He’d come to Wilberforce University from Alger, but within a year was working at a Dayton foundry. He signed with the Marcos and later became a star of the Homestead Grays. In his heyday he was considered the best pitcher in the Negro League and led the Grays to eight pennants in nine years.
Also a power hitter, he’s in the Cuban Baseball Hall of Fame and also starred in Mexico, Canada and Venezuela.
While there’s often the misnomer that Negro League baseball was not on a caliber of the Major Leagues back then, author Todd Peterson determined black teams went 315-280-20 against Major League teams from 1900-1948.
After Robinson broke the color barrier, he was Rookie of the Year that first season and the league’s MVP two years later. From 1949-1959, nine of 11 MVPs of the National League were former Negro League players.
In the 1940s in Puerto Rico, Brown threw a no-hitter against the New York Yankees.
In later years he worked at the Sunshine Biscuit company in Dayton and when he died in 1965, his death notice consisted of one line in the Dayton Daily News. His baseball was not mentioned.
When he was inducted in the Hall of Fame in 2006, I wrote a story about his unmarked and overgrown grave.
A grassroots community effort – spearheaded by Steve Dankoff, now a Montgomery County Common Pleas judge – raised enough money to buy a black granite grave marker and fund a West Dayton Little League team in Brown’s name.
‘I’m always ready’
Back in 2000, I sat with the ever-colorful, 91-year-old Curtis “Bingo” Lloyd, our last known living Negro Leaguer, in his West Dayton home.
On this day he wore a pink cap that read “Can’t Jump, Can’t Putt” and a Kansas City Monarchs t-shirt.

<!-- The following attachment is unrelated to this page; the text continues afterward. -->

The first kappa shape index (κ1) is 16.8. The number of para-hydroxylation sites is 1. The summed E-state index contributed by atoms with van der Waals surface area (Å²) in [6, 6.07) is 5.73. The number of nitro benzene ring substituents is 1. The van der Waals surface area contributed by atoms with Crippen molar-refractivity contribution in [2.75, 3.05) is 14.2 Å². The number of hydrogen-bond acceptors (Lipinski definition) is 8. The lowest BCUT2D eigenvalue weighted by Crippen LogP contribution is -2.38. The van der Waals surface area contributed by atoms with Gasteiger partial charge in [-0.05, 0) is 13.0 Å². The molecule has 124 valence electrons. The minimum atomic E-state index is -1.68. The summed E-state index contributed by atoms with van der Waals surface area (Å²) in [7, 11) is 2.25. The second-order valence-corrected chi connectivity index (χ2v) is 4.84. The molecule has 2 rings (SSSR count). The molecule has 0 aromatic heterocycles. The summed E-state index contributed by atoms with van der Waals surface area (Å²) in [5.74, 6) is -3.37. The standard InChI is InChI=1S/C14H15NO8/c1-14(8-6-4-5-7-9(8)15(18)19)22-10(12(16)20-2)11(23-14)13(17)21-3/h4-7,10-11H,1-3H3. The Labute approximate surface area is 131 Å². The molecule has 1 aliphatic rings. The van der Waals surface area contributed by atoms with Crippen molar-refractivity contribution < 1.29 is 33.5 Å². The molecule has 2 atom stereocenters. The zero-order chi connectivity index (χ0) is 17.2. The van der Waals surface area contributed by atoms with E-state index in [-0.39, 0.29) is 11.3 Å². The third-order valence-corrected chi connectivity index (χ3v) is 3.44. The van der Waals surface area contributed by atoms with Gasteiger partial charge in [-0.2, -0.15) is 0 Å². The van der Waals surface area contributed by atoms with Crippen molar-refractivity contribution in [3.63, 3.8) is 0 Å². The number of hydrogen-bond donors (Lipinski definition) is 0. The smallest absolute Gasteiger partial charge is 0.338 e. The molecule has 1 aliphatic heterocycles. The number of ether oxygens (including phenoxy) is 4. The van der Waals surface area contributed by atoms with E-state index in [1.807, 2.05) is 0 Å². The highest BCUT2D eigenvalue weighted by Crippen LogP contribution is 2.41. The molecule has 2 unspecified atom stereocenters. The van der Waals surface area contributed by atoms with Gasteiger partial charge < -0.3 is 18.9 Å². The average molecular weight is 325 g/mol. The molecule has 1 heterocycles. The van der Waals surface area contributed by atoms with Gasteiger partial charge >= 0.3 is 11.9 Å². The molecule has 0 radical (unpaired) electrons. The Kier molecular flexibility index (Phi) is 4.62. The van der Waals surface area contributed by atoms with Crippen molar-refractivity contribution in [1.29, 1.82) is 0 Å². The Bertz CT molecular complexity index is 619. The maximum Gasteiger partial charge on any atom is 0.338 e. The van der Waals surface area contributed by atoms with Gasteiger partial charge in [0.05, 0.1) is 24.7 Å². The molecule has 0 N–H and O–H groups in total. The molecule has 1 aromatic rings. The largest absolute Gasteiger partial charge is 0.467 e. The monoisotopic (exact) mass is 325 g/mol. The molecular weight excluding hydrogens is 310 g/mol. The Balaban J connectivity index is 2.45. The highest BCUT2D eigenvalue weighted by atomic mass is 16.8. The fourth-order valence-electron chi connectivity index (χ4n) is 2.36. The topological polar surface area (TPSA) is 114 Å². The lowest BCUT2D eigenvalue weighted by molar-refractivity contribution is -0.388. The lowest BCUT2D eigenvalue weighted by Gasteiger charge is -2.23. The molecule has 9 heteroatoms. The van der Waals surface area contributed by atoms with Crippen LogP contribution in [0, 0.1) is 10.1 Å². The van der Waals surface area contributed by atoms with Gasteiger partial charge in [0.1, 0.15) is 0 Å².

He began telling me about the day when – as a brash kid getting a tryout with the Monarchs – he waved Cool Papa Bell away from a fly ball. To better illustrate, he had me pull him up out of the chair.
He steadied himself on his cane and then made his way over to his old ball glove with the pillowy fingers and a small patch of leather that covered his hand. He put it on, patted in the pocket and suddenly he was working his way to that fly ball between he and Bell more than a half century earlier
As Satchel Paige once said of Cool Papa: “He so fast he can turn out the light and jump in bed ’fore the room get dark.”
On that day, Bingo laid claim to the fly ball, only to get to the dugout where he was chewed out by the manager: “Don’t you ever call Cool Papa off the ball! Who you think you are?”
Credit: Jim Witmer
Credit: Jim Witmer
Bingo didn’t make the Monarchs, but he travelled the Midwest with the Marcos in the 1940s. He died in February of 2009, just two months shy of 100.
Some years before that the Dayton Dragons had him throw out the first pitch. I remember we were in the tunnel beforehand and I asked him: “You ready?”
“I’m like cold potato salad,” he snapped. “I’m always ready!”
This year’s planned centennial celebration – sponsored by the Negro Leagues Baseball Hall of Fame and Major League Baseball – was mostly postponed until 2021 by COVID-19.
MLB and the Players Association did donate $1 million to the museum and earlier this month teams wore Negro League patches on their uniforms and a Tipping Your Cap campaign featured former U.S. presidents and other luminaries trumpeted the leagues in a video.
But one special moment celebrated the Negro Leagues the other night in Fairborn.
After the hitting exhibitions, McPherson held a yellow softball he hoped to get his fellow players to autograph. But while the others were off taking photos, he was approached by another player who wanted him to try out a new bat.
Even though he’s just 5-foot-7, McPherson is known as a home run hitter.
“A lot of people say I got my power from my Aunt Sonja,” he said. “She could really hit it back in the day. She and my mom (Eleanor) played for a funeral home in Xenia.”
As McPherson stepped up to the plate, the other guy stood out near the pitching rubber in need of a ball.
McPherson tossed him the one he had planned to get signed.
When the guy pitched it to him, McPherson – with “Ethiopian Clowns” across his chest – took a mighty swing that launched the souvenir through the gloaming, well over the outfield fence and into a stand of distant trees.
It became the best Negro Leagues salute of the night.